A master of mood and mise-en-scène, Bonello is also a consummate cinephile who wears his influences lightly. In its first half, Nocturama — with its provocative combination of suspense and affectlessness — often calls to mind a film that the director screened for his cast: Alan Clarke’s Elephant, a startling, context-free depiction of a series of sectarian killings in Northern Ireland. The second half harks back to such landmark genre subversions as John Carpenter’s Assault on Precinct 13 and George A. Romero’s Dawn of the Dead. But for a deeper understanding of what he’s up to, there is no better key than Bonello’s own work. Like his two previous movies, House of Tolerance and Saint Laurent, Nocturama is a collective portrait attuned both to fluctuating group dynamics and to the tectonic realignments happening around that group. The temporal movement of these films may be complex, but they all revolve around world-historical inflection points. House of Tolerance is set on the cusp of the fin de siècle, as the sex trade is beginning to adapt to the unstoppable force of 20th-century capitalism. The trajectory of Saint Laurent, restricted to the designer’s most productive and debauched decade, matches the long comedown from the 1960s, stopping just short of the cultural retrenchment of the 1980s. Nocturama sets itself the trickier task of planting a stake in the shifting sands of the present, seeking to capture a moment that by definition still eludes our grasp.

Bonello had long wanted to make a film about a violent insurrection — he was already discussing it on his press tour for House of Tolerance — but real-world events have narrowed the frame of reference for Nocturama’s reception. Production commenced in the summer of 2015, a few months after the Charlie Hebdo attack; Bonello was editing when the Bataclan massacre occurred later that year; the film was released in France the following summer, a few weeks after the Bastille Day truck attack in Nice. John Waters, calling Nocturama one of the year’s best films in Artforum, gleefully proclaimed it “thoroughly irresponsible,” while Positif condemned it as “an irresponsible film.” The recurring mantra of responsibility bespeaks an inclination to read Nocturama as a reflection of terrorism as we know it today, except that the film’s ambitions are larger and more diffuse.

Those searching the movie for explanations inevitably latch on to the scene in which David, wandering an eerily depopulated Paris after the bombs go off, comes upon a young woman on a bicycle (Adèle Haenel), who blankly observes that the attacks were “bound to happen.” Or they point to André (Martin Petit-Guyot), who in advising another student on the university entrance exams provides some glibly fashionable examples of poli-sci academese: “perfect democracy creates its own enemy”; “civilization is the condition for the downfall of civilization.” But it is a mistake, in a Bonello film, to look for meaning exclusively in words. The underlying logic of his work is typically more felt than announced. Disrupting the film’s correlations to the real world, and in the process denying us the easy boogeymen so common to age-of-terror rhetoric, Bonello moves Nocturama closer to the modus operandi of the Surrealists: in other words, the film is less interested in the specific circumstances of its teenage terrorists than in the contradictory, possibly unconscious drives and desires of the age.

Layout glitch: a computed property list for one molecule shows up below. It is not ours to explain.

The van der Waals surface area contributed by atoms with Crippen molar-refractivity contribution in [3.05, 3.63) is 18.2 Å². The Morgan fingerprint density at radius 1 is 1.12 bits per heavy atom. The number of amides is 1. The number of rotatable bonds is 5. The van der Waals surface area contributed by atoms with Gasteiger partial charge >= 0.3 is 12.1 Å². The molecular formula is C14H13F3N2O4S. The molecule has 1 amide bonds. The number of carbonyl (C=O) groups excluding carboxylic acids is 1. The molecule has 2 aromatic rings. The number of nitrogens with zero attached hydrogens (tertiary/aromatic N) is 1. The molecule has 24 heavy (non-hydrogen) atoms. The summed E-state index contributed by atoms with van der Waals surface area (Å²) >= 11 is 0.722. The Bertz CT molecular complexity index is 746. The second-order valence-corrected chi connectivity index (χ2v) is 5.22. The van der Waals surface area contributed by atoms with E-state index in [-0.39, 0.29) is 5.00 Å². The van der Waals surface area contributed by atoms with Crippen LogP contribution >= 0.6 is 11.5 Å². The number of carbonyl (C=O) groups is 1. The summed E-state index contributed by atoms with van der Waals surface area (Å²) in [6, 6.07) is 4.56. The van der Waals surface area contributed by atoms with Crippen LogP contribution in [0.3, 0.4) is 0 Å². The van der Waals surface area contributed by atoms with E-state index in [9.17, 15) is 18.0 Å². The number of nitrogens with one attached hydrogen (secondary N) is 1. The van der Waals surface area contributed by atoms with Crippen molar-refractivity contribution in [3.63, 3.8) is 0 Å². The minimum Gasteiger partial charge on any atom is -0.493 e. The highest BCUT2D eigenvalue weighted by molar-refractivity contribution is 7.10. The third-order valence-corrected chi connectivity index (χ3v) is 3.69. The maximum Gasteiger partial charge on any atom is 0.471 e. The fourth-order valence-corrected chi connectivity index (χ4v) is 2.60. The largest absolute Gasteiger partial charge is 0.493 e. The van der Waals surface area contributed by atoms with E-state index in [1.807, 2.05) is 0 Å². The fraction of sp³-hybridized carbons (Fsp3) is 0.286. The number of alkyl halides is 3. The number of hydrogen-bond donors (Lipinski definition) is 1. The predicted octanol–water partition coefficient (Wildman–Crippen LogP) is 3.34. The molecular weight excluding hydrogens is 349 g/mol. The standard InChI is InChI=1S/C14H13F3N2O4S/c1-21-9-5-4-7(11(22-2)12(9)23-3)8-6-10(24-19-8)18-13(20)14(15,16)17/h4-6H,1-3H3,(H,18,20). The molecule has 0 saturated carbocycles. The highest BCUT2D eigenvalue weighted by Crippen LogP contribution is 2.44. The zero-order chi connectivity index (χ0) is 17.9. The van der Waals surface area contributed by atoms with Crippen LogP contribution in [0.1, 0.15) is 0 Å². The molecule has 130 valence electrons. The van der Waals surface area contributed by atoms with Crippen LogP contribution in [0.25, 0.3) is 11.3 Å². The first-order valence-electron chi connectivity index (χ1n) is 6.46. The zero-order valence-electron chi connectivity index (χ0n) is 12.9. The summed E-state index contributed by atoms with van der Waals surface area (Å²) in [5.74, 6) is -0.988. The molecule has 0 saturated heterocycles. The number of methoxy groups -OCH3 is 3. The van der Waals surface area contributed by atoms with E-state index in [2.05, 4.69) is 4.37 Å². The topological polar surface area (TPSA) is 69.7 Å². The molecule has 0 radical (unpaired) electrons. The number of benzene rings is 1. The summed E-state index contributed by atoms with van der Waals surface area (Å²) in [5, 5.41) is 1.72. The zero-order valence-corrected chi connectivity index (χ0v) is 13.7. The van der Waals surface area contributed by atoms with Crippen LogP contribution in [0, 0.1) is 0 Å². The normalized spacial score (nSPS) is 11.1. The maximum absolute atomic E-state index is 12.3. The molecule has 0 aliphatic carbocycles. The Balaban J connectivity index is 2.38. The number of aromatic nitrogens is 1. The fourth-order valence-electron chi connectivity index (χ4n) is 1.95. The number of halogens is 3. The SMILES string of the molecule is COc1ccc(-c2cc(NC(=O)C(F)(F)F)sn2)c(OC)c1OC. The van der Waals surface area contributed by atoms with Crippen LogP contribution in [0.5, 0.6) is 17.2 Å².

The ambiguity of Nocturama will not please viewers expecting a clear-cut denunciation of terrorism (by which most people mean militant Islamic terrorism). What it offers instead is an intuitive, sardonic understanding that modern-day terrorism is tailor-made for the society of the spectacle. As abstract as it can be, Nocturama provokes a shock of recognition. It describes a world that is unmistakably ours: one defined by absolute capitalism, total surveillance, impotent fury, and nihilist ultra-violence. The apparent absence of ideology in the film matches a moment when belief systems seem to matter less than brand awareness, whether that brand is Nike or ISIS or Trump. Bonello has wrestled in previous films — most notably 2001’s The Pornographer — with the state of post-’68 political radicalism, and Nocturama, with the brute inevitability of its ending, delivers the grimmest verdict yet on the matter. To borrow a line from Robert Bresson’s The Devil, Probably: “There won’t be any revolution — it’s too late.”


Dennis Lim is the director of programming at the Film Society of Lincoln Center and the author of David Lynch: The Man From Another Place.

This essay is included with our Blu-ray and DVD of Nocturama, available here.